Myriophyllum sibiricum


Repert. Spec. Nov. Regni Veg. 13: 168. 1914.

Common names: Northern or short-spike water-milfoil myriophylle de Sibérie
Synonyms: Myriophyllum exalbescens Fernald M. magdalenense Fernald M. spicatum var. capillaceum Lange M. spicatum subsp. exalbescens (Fernald) Hultén M. spicatum var. exalbescens (Fernald) Jepson M. spicatum var. muricatum Maximovicz
Treatment appears in FNA Volume 10.
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Herbs monoecious, aquatic, often forming dense stands. Stems usually unbranched, to 6 m. Turions present, ± dark green, cylindrical, with gradual transition from foliage leaves to reduced turion leaves, 12–40(–45) × (3–)5–12(–15) mm, apex ± rounded; leaves pectinate, stiff, strongly appressed to axis distally, not proximally, elliptic in outline, 5–15 × 1.4–5 mm, with clusters of brown, conical trichomes between leaf bases; segments 13–15(–17), elongate botuliform, longest segment 1.8–5.2(–6) mm, basal segment usually less than or equal to 1/2 central axis of leaf, apex apiculate, with single, brown, conical trichome in each axil. Leaves in whorls of (3 or)4, heteromorphic; petiole 0–4 mm; submersed leaves pectinate, usually obovate in outline, (2.8–)13–32(–44) × (2.1–)16–35 mm, segments 6–18(–24), linear-filiform, often perpendicular to central axis, basal segments often as long as leaf axis, segments often irregular in orientation, not parallel and not in same plane, longest segment 2–20(–26) mm; emersed leaves, basal sometimes pectinate to pinnatifid proximally, with abrupt transition to obovate, elliptic, sometimes distally spatulate, in outline, margins of distal leaves entire to serrate to shallowly lobed, 1–2.3 × 0.6–1(–1.5) mm. Inflorescences to 15 cm; flowers proximally pistillate, medially bisexual, distally staminate; bracteoles cream to stramineous or purple with distinct, reddish or brown margin, usually ovate to depressed-ovate, sometimes elliptic to triangular, (0.4–)0.6–1.3 × 0.3–0.7 mm, margins entire or serrate, sometimes with distal, irregular, membranous fringe. Staminate flowers: sepals cream to stramineous, usually depressed-ovate, sometimes ovate to triangular, 0.2–0.4 × 0.2–0.5 mm; petals caducous, cream to red or dark purple, oblong to elliptic or obovate, 1.7–2.3(–3) × 1–2 mm; stamens 8, filaments to 1.5 mm, anthers greenish cream to yellow or purple, 1–2.2 × 0.3–0.7 mm. Pistillate flowers: sepals cream to green to purple, lanceolate to deltate or ovate, 0.1–0.3 × 0.1–0.2 mm; petals often persistent, cream, widely ovate, 0.3–0.5 × 0.2–0.5 mm; pistils 1–2 mm, stigmas white to red or ± purple, ± pulvinate, 0.2–0.4 mm. Fruits globose, 4-lobed. Mericarps olive-green to brown, cylindric to narrowly ovoid, 1.5–2.7 × 1.2–1.6 mm, transversely widely obovate, abaxial surface broadly rounded, sparsely and irregularly tuberculate, margins smooth or tuberculate, sometimes with 2 shallow, partial, longitudinal ridges, wings and ribs absent. 2n = 42.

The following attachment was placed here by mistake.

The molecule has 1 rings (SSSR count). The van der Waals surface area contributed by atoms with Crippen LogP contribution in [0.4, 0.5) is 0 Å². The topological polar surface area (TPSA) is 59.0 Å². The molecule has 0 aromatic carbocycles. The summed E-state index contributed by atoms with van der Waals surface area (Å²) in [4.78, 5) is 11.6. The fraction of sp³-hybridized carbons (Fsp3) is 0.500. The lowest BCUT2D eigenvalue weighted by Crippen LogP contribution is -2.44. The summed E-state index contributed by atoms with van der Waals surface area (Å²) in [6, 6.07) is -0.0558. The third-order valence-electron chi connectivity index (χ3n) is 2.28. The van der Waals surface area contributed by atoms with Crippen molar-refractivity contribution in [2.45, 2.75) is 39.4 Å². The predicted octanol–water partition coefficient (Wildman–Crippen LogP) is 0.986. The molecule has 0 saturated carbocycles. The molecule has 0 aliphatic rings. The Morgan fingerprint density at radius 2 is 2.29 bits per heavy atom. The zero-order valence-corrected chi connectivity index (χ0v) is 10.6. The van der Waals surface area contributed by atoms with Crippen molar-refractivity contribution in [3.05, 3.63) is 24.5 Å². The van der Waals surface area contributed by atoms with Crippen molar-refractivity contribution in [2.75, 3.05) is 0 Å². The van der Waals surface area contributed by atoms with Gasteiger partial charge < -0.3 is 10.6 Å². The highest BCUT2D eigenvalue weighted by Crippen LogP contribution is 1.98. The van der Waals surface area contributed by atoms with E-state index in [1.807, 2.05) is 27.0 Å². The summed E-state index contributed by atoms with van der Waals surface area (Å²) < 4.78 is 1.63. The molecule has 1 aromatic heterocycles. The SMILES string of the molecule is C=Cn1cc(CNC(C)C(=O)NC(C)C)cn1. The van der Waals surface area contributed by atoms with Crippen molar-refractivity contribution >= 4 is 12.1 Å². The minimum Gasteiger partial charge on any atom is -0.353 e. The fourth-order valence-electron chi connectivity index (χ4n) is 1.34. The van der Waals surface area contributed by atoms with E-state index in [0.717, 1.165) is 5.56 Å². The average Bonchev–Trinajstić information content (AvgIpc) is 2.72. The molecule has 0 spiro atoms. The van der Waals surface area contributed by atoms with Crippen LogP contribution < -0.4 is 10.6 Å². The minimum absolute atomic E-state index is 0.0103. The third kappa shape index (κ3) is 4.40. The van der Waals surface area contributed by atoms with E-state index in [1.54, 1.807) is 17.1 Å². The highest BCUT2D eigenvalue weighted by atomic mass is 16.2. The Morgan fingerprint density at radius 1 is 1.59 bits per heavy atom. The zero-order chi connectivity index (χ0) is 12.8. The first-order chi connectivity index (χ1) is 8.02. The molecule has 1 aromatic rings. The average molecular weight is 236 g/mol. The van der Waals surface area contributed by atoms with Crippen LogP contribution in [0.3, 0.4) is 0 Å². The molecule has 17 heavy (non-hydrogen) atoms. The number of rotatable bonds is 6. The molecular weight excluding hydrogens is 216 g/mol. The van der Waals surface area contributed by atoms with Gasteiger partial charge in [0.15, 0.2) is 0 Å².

Phenology: Flowering and fruiting May–Oct.
Habitat: Oligotrophic to eutrophic waters, lakes.
Elevation: 0–3300 m.


Greenland, Alta., B.C., Man., N.B., Nfld. and Labr., N.W.T., N.S., Nunavut, Ont., P.E.I., Que., Sask., Yukon, Alaska, Ariz., Calif., Colo., Conn., Del., Idaho, Ill., Ind., Iowa, Kans., Maine, Md., Mass., Mich., Minn., Mo., Mont., Nebr., Nev., N.H., N.J., N.Mex., N.Y., N.Dak., Ohio, Oreg., Pa., R.I., S.Dak., Tex., Utah, Vt., Wash., Wis., Wyo., Eurasia.


Myriophyllum exalbescens (M. sibiricum) was considered to be a North American endemic until the discovery of European specimens (S. G. Aiken and J. McNeill 1980). Since the taxonomic name of Russian material pre-dated that for North American specimens, all material of M. exalbescens was synonymized under the name M. sibiricum (A. Ceska and O. Ceska 1986; Aiken and A. Cronquist 1988). Myriophyllum sibiricum is widely recognized as circumpolar with an affinity for colder climates and is rarely found south of the 0°C January isotherm (Aiken 1981). Myriophyllum sibiricum is distinctive when growing with low leaf segment numbers. Hybridization with M. spicatum and subsequent introgression has apparently blurred the boundaries between these two taxa to the point that some specimens are not assignable to either species without molecular analysis (see 8. M. spicatum). There is concern that M. sibiricum is being rapidly outcompeted in lakes by either M. spicatum or its hybrid (M. L. Moody and D. H. Les 2007b; A. P. Sturtevant et al. 2009; E. A. LaRue et al. 2013). The dark green cylindric turions in M. sibiricum, which have reduced and thickened storage leaves, are useful for identification. These reduced leaves are often blackened and visible at the base of new shoots in the next growing season, which can aid in the identification of vegetative material.

Selected References


Lower Taxa

... more about "Myriophyllum sibiricum"
Robin W. Scribailo +  and Mitchell S. Alix +
Komarov +
Northern or short-spike water-milfoil +  and myriophylle de Sibérie +
Greenland +, Alta. +, B.C. +, Man. +, N.B. +, Nfld. and Labr. +, N.W.T. +, N.S. +, Nunavut +, Ont. +, P.E.I. +, Que. +, Sask. +, Yukon +, Alaska +, Ariz. +, Calif. +, Colo. +, Conn. +, Del. +, Idaho +, Ill. +, Ind. +, Iowa +, Kans. +, Maine +, Md. +, Mass. +, Mich. +, Minn. +, Mo. +, Mont. +, Nebr. +, Nev. +, N.H. +, N.J. +, N.Mex. +, N.Y. +, N.Dak. +, Ohio +, Oreg. +, Pa. +, R.I. +, S.Dak. +, Tex. +, Utah +, Vt. +, Wash. +, Wis. +, Wyo. +  and Eurasia. +
0–3300 m. +
Oligotrophic to eutrophic waters, lakes. +
Flowering and fruiting May–Oct. +
Repert. Spec. Nov. Regni Veg. +
Myriophyllum exalbescens +, M. magdalenense +, M. spicatum var. capillaceum +, M. spicatum subsp. exalbescens +, M. spicatum var. exalbescens +  and M. spicatum var. muricatum +
Myriophyllum sibiricum +
Myriophyllum +
species +